I Feel Safe, Don't You?

Definitions of safety can be different for people receiving services and those providing services. Take a look at just how different these definitions can be, and why it’s important for you to consider safety from all perspectives.

A trauma-informed environment begins with creating a safe and open emotional and physical environment. As illustrated below, the definition of safety can often create tension between the people who are providing services and those receiving them. Providing opportunities to discuss the term “safety” allows staff and clients to revisit how agency policies are developed, and to assess their flexibility in responding to client’s needs.

Conflicting Definitions of Safety

People Receiving Services: Safety = minimizing loss of control over their lives
➢    Maximizing choice
➢    Developing authentic relationships
➢    Exploring limits
➢    Defining self
➢    Defining experiences without judgment
➢    Receiving consistent information ahead of time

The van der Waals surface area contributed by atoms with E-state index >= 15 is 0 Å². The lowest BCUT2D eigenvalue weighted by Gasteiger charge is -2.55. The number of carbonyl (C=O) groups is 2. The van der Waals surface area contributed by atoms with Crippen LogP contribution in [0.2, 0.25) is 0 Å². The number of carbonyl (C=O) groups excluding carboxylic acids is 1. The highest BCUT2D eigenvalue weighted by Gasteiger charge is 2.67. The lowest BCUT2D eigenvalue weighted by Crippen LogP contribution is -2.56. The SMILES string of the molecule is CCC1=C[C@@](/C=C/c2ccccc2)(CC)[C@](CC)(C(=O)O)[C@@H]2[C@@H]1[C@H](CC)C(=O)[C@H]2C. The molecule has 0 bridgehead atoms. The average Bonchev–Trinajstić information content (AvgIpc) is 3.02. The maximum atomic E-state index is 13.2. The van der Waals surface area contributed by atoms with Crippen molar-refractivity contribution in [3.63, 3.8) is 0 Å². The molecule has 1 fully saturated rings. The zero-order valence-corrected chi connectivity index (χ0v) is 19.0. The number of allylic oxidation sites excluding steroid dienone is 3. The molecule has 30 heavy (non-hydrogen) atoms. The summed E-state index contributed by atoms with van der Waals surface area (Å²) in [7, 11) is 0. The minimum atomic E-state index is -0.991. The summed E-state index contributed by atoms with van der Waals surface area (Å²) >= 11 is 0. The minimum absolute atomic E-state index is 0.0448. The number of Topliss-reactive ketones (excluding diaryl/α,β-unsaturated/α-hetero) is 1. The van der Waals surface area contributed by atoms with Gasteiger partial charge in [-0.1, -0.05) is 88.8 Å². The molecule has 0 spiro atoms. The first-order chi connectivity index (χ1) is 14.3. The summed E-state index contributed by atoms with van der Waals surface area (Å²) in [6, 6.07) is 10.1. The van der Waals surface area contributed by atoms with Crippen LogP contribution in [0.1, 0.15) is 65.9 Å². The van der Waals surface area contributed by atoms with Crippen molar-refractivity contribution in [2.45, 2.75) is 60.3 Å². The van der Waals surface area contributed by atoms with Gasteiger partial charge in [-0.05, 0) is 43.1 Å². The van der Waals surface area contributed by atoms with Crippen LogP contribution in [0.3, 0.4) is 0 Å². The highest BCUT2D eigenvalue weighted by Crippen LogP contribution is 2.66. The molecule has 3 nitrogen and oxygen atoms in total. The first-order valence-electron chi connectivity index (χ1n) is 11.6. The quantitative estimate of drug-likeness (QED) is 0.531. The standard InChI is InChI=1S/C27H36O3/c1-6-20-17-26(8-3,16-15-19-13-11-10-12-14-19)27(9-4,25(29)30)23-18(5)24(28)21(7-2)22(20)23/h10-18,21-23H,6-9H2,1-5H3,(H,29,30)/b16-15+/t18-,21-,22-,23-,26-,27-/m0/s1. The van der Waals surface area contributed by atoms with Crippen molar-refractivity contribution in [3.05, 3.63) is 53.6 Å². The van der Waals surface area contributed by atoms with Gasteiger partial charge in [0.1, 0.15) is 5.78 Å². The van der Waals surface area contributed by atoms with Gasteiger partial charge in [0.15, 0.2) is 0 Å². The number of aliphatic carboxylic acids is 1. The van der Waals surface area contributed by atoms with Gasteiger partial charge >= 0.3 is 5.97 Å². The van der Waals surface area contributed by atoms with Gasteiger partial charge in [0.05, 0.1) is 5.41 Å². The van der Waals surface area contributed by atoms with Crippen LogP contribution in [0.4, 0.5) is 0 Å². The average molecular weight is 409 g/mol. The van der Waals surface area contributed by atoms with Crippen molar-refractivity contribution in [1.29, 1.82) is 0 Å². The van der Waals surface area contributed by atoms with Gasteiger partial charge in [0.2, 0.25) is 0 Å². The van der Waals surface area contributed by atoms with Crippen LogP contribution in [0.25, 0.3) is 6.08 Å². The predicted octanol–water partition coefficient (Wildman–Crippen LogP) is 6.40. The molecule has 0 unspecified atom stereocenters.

➢    Being free from force, coercion, threats, punishment and harm
➢    Owning and expressing feelings without fear   

People Providing Services: Safety = minimizing loss of control over the environment
➢    Maximizing routine and predictability
➢    Assigning staff based on availability
➢    Setting limits 
➢    Defining client problems (diagnosing)
➢    Judging experiences to determine competence and “appropriateness” of services
➢    Providing information as time allows
➢    Threatening force to de-escalate a situation (calling police and/or ambulance, to hospitalize or arrest someone). In medical settings, using medication, restraint, seclusion to de-escalate
➢    Reducing expressions of strong emotion

Source: Prescott, L., (1998). Safety in Conflict Table: A Life of My Own Training Curriculum. In A. Blanch & L. Prescott, (December 2002) Managing Conflict Cooperatively: Making a Commitment to Nonviolence and Recovery in Mental Health Treatment Settings. Alexandria, VA: National Association of State Mental Health Program Directors (NASMHPD) and the National Technical Assistance Center for State Mental Health Planning (NTAC), p. 12.

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